I think Growmark is going to have a pivotal story or a very important story, because as you mentioned earlier, your work is in the distillates. You’re talking heavy duty, offroad vehicles, which is something that doesn’t get discussed hardly at all these days when it comes to CO2 emission, we’re talking about light duty and electrification, but we know the medium and heavy duty’s going to be around for decades. And even more so how, how do we work on the offroad ag sector? Because Cummins just came out with their new engine that can burn any type of fuel, and I haven’t even read into the specs on this thing yet, but the OEMs are finalizing some of their design work on trying to maximize the efficiency of these engines, but they can only go so far. And then it comes down to what are we burning in those engines? And so that’s a whole nother conversation that I’m sure we’re going to have as time goes on.
Kirk McCullick (18:53):
Oh, absolutely. And so we, you and I both, and everybody who’s in this business probably gets a lot of these questions all the time. I do encourage people to breathe that the industry, as it is today, we’ve got a long ways before we turn it over. But at the same time, we have to be conscious of and almost think from a standpoint of being BTU agnostic and just think about, okay, what’s the customer going to want or need from us in the future as energy providers? And how can we start learning about that? How can we start engaging agriculture producers?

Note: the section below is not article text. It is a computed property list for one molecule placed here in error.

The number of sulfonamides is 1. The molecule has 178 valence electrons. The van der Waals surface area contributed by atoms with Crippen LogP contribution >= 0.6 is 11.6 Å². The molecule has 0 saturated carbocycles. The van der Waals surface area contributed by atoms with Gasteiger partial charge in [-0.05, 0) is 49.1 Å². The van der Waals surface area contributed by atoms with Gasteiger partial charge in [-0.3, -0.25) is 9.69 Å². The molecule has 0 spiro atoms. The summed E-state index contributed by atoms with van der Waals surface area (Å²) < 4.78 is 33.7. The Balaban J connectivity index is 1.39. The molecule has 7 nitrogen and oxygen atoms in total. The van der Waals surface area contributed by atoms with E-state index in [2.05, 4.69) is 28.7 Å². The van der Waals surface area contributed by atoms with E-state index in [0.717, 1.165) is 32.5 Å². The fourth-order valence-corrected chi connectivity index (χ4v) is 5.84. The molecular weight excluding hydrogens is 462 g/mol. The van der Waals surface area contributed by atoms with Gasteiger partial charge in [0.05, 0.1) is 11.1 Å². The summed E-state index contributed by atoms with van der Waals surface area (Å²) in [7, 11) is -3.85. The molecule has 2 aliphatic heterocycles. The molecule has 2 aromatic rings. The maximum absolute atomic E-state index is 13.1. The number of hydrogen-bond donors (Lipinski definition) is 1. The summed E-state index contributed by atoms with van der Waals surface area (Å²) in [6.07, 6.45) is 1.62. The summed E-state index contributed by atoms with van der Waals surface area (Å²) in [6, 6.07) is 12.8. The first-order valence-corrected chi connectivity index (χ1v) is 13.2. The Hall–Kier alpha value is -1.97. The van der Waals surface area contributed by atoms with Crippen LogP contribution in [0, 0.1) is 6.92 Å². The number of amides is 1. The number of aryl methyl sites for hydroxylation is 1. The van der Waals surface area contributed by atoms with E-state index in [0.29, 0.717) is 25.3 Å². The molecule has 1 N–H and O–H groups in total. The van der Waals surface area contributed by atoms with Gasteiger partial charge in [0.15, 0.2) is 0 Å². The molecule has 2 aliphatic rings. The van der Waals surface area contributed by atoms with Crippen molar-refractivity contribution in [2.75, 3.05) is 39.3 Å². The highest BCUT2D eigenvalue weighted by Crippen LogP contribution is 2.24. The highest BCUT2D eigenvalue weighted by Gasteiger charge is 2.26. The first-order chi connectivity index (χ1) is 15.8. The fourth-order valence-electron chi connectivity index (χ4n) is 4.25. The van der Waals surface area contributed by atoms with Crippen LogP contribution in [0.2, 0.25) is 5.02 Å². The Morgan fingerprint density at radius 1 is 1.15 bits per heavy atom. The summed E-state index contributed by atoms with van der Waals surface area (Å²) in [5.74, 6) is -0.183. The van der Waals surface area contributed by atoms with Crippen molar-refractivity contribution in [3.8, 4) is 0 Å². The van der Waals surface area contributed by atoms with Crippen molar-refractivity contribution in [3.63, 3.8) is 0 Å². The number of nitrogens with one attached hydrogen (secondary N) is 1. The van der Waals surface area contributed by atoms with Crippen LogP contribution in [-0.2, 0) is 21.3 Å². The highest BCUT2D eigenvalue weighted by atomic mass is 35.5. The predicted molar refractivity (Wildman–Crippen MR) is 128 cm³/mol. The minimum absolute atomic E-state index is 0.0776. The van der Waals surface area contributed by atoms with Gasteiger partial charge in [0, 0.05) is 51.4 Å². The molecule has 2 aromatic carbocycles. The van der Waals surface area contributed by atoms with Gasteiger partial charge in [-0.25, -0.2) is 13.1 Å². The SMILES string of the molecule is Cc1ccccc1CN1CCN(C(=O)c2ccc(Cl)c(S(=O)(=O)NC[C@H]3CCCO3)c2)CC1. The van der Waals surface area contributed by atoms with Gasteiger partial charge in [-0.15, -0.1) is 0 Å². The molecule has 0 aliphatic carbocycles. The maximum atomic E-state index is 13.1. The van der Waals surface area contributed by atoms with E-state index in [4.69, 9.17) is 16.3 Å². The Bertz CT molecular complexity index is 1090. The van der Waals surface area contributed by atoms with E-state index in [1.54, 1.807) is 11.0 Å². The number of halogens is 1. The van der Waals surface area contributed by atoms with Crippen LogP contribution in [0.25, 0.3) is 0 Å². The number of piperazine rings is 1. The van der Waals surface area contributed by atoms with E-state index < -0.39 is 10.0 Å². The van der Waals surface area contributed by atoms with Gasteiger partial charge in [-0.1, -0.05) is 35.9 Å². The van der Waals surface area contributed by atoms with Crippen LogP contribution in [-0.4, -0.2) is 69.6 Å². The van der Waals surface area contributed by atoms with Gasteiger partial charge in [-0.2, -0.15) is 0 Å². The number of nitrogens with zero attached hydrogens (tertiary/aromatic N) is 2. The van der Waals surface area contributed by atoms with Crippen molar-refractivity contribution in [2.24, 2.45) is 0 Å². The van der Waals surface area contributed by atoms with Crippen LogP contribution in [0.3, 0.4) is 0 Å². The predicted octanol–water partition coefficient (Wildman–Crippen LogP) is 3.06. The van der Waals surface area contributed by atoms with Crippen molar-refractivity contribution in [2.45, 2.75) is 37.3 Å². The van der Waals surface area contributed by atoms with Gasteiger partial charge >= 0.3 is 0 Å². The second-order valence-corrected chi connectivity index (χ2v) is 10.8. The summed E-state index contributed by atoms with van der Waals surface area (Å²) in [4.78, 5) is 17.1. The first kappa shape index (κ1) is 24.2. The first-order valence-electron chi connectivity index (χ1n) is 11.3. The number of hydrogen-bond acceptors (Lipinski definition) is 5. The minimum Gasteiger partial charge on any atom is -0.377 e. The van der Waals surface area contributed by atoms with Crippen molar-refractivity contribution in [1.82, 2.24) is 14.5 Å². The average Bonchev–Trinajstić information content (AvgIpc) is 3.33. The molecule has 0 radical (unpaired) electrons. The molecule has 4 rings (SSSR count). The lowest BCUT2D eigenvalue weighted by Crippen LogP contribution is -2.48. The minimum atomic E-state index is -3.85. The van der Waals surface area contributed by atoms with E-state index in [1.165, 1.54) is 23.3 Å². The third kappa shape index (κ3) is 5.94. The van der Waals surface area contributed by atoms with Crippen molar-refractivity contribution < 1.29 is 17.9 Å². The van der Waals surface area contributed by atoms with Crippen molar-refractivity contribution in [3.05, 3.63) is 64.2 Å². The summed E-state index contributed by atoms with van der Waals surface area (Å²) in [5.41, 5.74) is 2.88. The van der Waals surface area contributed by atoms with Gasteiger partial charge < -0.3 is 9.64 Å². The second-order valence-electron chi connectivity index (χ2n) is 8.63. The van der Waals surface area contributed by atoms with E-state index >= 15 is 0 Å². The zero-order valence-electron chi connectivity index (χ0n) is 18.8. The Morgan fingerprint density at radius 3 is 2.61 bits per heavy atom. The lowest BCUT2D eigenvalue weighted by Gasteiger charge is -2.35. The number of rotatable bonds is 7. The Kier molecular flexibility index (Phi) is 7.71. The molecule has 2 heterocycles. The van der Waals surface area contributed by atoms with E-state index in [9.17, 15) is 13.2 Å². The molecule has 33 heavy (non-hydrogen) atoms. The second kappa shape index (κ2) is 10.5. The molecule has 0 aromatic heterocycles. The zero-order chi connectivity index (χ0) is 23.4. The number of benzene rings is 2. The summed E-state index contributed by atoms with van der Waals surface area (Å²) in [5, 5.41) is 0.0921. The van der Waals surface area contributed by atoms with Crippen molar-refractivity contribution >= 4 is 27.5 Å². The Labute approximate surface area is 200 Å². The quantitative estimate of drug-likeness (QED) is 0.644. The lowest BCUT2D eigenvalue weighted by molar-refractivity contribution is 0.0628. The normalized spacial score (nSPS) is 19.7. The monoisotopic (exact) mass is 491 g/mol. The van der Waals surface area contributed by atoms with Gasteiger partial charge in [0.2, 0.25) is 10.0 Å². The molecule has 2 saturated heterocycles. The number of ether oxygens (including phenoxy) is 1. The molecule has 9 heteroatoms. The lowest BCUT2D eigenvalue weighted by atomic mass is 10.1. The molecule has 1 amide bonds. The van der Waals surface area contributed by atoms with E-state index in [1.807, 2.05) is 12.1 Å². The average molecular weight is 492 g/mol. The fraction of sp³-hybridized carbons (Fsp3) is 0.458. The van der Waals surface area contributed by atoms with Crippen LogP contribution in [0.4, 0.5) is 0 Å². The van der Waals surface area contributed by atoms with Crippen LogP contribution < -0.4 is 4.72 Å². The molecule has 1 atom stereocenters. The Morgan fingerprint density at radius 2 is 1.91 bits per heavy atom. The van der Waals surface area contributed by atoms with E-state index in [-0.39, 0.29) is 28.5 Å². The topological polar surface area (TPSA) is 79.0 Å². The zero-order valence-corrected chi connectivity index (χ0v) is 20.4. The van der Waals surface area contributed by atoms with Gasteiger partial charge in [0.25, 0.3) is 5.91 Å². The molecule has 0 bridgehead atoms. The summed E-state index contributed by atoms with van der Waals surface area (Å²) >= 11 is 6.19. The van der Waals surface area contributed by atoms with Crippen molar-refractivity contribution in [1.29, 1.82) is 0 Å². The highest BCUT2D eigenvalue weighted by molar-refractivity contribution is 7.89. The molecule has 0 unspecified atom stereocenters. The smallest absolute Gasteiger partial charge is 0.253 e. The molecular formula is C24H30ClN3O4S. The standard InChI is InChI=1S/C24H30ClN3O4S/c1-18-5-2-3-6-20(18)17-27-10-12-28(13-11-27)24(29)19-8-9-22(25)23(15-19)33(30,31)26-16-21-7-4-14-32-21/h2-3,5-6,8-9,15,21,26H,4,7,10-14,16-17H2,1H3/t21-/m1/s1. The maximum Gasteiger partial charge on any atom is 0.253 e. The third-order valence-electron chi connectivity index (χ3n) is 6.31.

Kirk McCullick (19:28):
That discussion doesn’t get very loud in the public area very often, but they’re very interested in these things. Alternative energy sources, just alternative technology. It’s something we talk about internally a lot and probably we’ll do more so. But we do have time to look at it as, okay, how do we get from point A to point Z? And there’s a few steps in between there. And our markets will be, I think, around for a long time, but certain elements, certain alternatives are going to come into play. And so we just, we want to be ready as an organization to adjust to those and make sure we can provide what our members and customers want from us.
Well, I certainly think over the next couple of years we’re going to be having this conversation. This is not just on the radar, this is the topic of choice for most industries. Kirk, with that, we’re out of time. I really appreciate you taking the time to join us today, and I look forward to hold many, many more conversations on this topic.
Kirk McCullick (20:38):
Oh, thanks for having me, Jeff. Thank you for having me.